January 18, 2018
What can new head coach Alvin Gentry do with Anthony Davis and some useful if ill-fitting pieces?

Over the last few weeks, the BBALLBREAKDOWN team have been taking looks at five important questions each NBA team will be facing going into the upcoming offseason, continuing here with the New Orleans Pelicans.


1. Will Alvin Gentry “Warrior-fy” The Pelicans?

Anyone that watched the Pelicans last season understood a coaching change was needed. For all that the departed Monty Williams did to usher in a new era of New Orleans basketball, and in spite of a barrage of injuries last season that robbed their top six players (Anthony Davis, Tyreke Evans, Eric Gordon, Omer Asik, Ryan Anderson and Jrue Holiday) of a combined 107 games, his shortcomings were glaring. The team’s average age was 25.3, yet Williams didn’t take advantage of their youth and energy; New Orleans finished 27th in the NBA in pace with only 91.4 possessions per game.

Having a transcendent player like Davis, a big man who can dominate his man in transition, and then not using him in that capacity is like owning a Ferrari and using it solely to go to the grocery store. Davis scored just 10.6% of his points in transition last year, a number that seems criminal when you consider his speed and ability to finish at the rim. It would have made more sense for Williams to play a plodding style if the team was going to maximize each possession and focus a lot of their energy on the defensive end led by two dominant interior defenders in Davis and Asik. But that did not happen either. The Pelicans allowed 107.3 points per 100 possessions, good for only 22nd in the league. In fact the only team to play a slower pace and give up more points per possession was the New York Knicks. Not good company for any team, let alone one that ought be beginning its ascent to the top of the Western Conference.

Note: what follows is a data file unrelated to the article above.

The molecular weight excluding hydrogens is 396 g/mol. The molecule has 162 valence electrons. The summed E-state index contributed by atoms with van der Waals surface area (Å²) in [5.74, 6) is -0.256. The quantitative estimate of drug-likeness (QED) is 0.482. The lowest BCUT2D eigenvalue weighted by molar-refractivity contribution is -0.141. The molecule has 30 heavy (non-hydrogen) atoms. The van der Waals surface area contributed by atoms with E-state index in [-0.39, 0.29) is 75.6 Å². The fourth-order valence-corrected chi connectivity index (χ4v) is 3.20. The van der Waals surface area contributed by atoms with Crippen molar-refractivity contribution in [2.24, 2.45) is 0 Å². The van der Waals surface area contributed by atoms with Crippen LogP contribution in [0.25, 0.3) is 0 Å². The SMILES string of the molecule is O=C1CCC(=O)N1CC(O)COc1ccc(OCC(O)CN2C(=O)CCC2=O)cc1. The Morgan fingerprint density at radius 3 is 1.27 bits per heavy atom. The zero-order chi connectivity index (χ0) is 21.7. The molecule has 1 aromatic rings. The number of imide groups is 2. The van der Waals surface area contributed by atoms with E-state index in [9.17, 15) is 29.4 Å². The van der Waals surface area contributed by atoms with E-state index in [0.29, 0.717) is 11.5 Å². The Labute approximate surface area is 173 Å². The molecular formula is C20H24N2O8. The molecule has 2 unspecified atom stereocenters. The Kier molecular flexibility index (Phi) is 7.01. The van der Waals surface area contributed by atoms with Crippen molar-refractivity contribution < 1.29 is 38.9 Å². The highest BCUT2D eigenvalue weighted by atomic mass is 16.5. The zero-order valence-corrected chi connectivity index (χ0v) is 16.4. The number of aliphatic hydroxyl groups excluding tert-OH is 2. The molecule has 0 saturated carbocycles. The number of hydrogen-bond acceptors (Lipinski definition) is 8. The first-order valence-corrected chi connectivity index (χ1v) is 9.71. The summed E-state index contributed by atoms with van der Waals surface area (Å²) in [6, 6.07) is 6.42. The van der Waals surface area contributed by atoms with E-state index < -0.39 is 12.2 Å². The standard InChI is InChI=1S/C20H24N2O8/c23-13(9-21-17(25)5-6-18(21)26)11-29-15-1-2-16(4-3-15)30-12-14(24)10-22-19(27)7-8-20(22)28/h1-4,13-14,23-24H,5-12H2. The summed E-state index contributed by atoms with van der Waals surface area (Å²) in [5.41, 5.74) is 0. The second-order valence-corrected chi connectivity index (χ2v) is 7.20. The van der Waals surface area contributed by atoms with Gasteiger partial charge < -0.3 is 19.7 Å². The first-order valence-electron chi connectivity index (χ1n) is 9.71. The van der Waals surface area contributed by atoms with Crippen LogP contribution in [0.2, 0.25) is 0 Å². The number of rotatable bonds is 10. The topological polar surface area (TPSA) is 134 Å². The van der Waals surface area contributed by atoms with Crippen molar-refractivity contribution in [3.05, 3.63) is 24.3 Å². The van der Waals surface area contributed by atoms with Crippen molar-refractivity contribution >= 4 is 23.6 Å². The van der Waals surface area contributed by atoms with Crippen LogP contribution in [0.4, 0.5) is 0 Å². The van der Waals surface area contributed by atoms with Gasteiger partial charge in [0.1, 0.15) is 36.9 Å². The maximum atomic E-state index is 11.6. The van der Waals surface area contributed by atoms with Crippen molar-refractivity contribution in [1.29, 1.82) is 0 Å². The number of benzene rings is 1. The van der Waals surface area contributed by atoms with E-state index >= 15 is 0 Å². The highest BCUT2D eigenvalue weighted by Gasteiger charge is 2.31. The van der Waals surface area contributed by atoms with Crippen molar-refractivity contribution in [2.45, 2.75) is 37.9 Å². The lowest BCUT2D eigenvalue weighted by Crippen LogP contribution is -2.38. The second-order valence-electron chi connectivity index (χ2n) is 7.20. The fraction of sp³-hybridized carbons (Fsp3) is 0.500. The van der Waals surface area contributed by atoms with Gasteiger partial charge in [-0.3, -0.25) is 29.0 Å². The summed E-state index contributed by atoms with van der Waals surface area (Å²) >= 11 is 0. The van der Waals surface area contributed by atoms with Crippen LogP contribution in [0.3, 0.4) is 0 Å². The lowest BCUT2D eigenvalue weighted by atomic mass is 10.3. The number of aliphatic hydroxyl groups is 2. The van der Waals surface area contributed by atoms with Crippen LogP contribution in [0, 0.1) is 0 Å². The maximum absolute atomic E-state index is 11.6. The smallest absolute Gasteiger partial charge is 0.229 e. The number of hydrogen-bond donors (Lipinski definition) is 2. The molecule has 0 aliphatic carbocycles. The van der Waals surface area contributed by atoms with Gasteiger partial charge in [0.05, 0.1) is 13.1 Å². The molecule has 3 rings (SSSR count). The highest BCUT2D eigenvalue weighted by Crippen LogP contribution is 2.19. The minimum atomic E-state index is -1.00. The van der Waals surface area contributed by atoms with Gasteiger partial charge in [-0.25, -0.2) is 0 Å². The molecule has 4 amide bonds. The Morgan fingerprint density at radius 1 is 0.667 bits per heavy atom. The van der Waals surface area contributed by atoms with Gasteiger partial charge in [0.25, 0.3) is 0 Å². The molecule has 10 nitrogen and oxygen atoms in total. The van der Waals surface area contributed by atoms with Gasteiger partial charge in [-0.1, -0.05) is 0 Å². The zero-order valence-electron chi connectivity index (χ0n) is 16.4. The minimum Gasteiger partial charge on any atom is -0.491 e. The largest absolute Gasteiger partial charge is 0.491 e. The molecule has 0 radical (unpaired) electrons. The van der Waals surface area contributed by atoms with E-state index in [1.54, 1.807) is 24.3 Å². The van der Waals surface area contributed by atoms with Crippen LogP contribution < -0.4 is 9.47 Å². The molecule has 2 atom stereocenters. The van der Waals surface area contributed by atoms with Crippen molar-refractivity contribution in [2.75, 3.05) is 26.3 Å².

Enter Alvin Gentry. It’s safe to say the Golden State Warriors’ top assistant and former head coach with the Miami Heat, Detroit Pistons, L.A. Clippers and Phoenix Suns, who served as the NBA Champions’ “offensive coordinator” this past season, will provide a much needed change of pace.

The Warriors were the fastest team in the league in ’14-15 averaging 98.3 possessions per game, and maximized the youth and athleticism in their rotation. The Warriors had one of the deepest rotations in the league and the league MVP, but the cupboard isn’t exactly bare in New Orleans. Offensively, Gentry will be able to deploy Davis with an assortment of pick-and-roll actions, like Williams did, but also use plays designed to spread the floor and take advantage of his athletic ability. Holiday is the type of player that is equally adept at poking and prodding the defense in the half court and getting out and running on the break. Evans gives the offense a secondary ball handler to attack with, and when Gordon and Anderson are healthy, they are two of the best shooters in the NBA. Getting the Pelicans to be more potent on the offensive end shouldn’t be hard for Gentry.

Pointing at Gentry’s previous failures as a head coach to question his hiring for the Pelicans is understood. He has been a head coach for 705 games, but has only two playoff appearances (and 21 total playoff games) to his credit. And at each stop, his teams have been able to put up points but haven’t been able to prevent them. However, each team he directed had flaws that the best coaching in the world could do nothing about. The ’98-99 Pistons led by Grant Hill, the defensively disenchanted Jerry Stackhouse and an aging Joe Dumars could put up points, but struggled on the glass and were completely devoid of rim protection with no regular averaging more than one block per game. Gentry’s Clippers teams from 2000-2003 had a prime Elton Brand and an emerging Lamar Odom, but also players like Quentin Richardson, Corey Maggette and Darius Miles, who didn’t play defense and wanted the ball. When Gentry took over the Suns in 2008-2009, the offensive firepower and experience was evident. The defense was not. The ’09-10 Suns got within two wins of the NBA Finals, losing to the Lakers in six games, despite having the same problems limiting opponent’s points.